Us old jazzers love discussing the perennial question of the ‘hottest’ record of all time. Alyn Shipton at Radio 3′s Jazz Record Requests has asked for suggestions. The definition of ‘hot’ in this context is (like the word ‘swing’ or indeed ‘jazz’) not at all easy to pin down. But we know it when we hear it. It doesn’t necessarily just mean ‘up-tempo,’ though a brisk pace is usually a requirement. It’s to do with intensity, drive and raw excitement.
Philip Larkin reckoned that Louis Armstrong’s 1929 recording of St. Louis Blues was the Hottest Record Of All Time, and I’m inclined to agree. But leaving that aside, what other contenders are there?
I’d put forward Hello Lola by the Mound City Blue Blowers (1929), Bugle Call Rag by the Billy Banks Rhythmakers (1932), That’s A’ Plenty by Wild Bill Davison (1943), and this (which I’ve suggested to Alyn and should be played on JRR this Saturday):
Berigan has always been one of my favourite jazz players, and he was Louis Armstrong’s favourite trumpeter. For my part, that’s because although he had an impressive technique, Berigan was fallible: you could never be sure he’d hit some of those high notes he went for – and, even on record, he sometimes didn’t. The booze (which eventually killed him) probably didn’t help. Michael Steinman, over at Jazz Lives pays tribute and introduces a new treasure trove of ‘live’ Berigan performances:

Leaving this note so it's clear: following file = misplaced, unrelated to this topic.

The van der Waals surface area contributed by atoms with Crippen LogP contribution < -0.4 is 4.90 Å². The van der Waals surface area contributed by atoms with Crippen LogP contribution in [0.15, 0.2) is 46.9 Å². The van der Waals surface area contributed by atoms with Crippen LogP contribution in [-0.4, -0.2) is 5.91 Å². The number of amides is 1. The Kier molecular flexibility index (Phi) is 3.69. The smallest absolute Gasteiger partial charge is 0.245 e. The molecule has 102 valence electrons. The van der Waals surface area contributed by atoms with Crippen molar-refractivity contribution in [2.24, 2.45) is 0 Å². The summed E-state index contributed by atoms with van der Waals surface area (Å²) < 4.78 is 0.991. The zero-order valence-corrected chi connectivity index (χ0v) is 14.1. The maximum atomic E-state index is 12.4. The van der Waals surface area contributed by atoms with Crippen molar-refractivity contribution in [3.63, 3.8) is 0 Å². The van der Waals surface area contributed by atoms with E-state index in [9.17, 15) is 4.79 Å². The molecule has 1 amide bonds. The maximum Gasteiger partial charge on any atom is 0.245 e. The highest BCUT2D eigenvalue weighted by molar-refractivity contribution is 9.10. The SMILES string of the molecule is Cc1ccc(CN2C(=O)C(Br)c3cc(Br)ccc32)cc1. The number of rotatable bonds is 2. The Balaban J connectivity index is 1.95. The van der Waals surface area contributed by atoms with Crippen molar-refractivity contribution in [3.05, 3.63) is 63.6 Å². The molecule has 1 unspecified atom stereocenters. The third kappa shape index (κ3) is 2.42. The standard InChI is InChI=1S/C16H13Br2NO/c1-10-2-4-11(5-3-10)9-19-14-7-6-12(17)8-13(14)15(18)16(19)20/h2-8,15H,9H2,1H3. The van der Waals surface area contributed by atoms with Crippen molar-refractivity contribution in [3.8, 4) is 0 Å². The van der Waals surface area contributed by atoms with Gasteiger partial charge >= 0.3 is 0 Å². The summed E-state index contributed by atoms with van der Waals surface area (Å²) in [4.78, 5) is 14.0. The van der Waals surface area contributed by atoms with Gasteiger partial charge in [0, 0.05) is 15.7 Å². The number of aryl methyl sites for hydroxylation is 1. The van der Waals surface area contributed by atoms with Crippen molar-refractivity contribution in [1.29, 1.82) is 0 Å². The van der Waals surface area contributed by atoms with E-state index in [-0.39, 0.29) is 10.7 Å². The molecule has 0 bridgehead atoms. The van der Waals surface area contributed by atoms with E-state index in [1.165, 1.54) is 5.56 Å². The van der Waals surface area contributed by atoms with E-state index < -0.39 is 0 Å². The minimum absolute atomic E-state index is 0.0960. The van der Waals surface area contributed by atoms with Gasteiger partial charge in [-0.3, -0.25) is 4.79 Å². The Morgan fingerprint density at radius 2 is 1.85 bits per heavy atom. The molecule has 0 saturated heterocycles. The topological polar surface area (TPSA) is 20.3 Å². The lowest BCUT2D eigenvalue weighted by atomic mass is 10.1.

Any documentation of an artist’s work may be distant from the day-to-day reality of the work. In the case of the noble trumpeter Bunny Berigan, many of his admirers understandably focus on those record sessions where he is most out in the open — aside from the Victor I CAN’T GET STARTED, the small-group recordings with Holiday, Norvo, Bailey, the Boswell Sisters, Bud Freeman, Fats Waller, and so on. Some, rather like those who listen to Whiteman for Bix, delve into hot dance / swing band sides for Bunny’s solos: I know the delightful shock of hearing a Fred Rich side and finding a Berigan explosion when the side is nearly over.
But the Berigan chronology — on display in Michael Zirpolo’s superb book, MR. TRUMPET — as well as the discography shows that Bunny spent much of his life as a player and (too infrequently) a singer with large ensembles: studio groups, Whiteman, Hal Kemp, Goodman, Tommy Dorsey, before forming his own big band for the last six years of his very short life.
Ignoring Berigan’s big band records would be unthinkable, even for someone not choosing to hear everything. Goodman’s KING PORTER STOMP and SOMETIMES I’M HAPPY, the Dorsey MARIE and SONG OF INDIA; Berigan’s own Victors. Of course, like other bandleaders of the time, he was required to record a fairly substantial assortment of thin material. Almost always, Berigan bravely transcends what the song-pluggers insisted he record.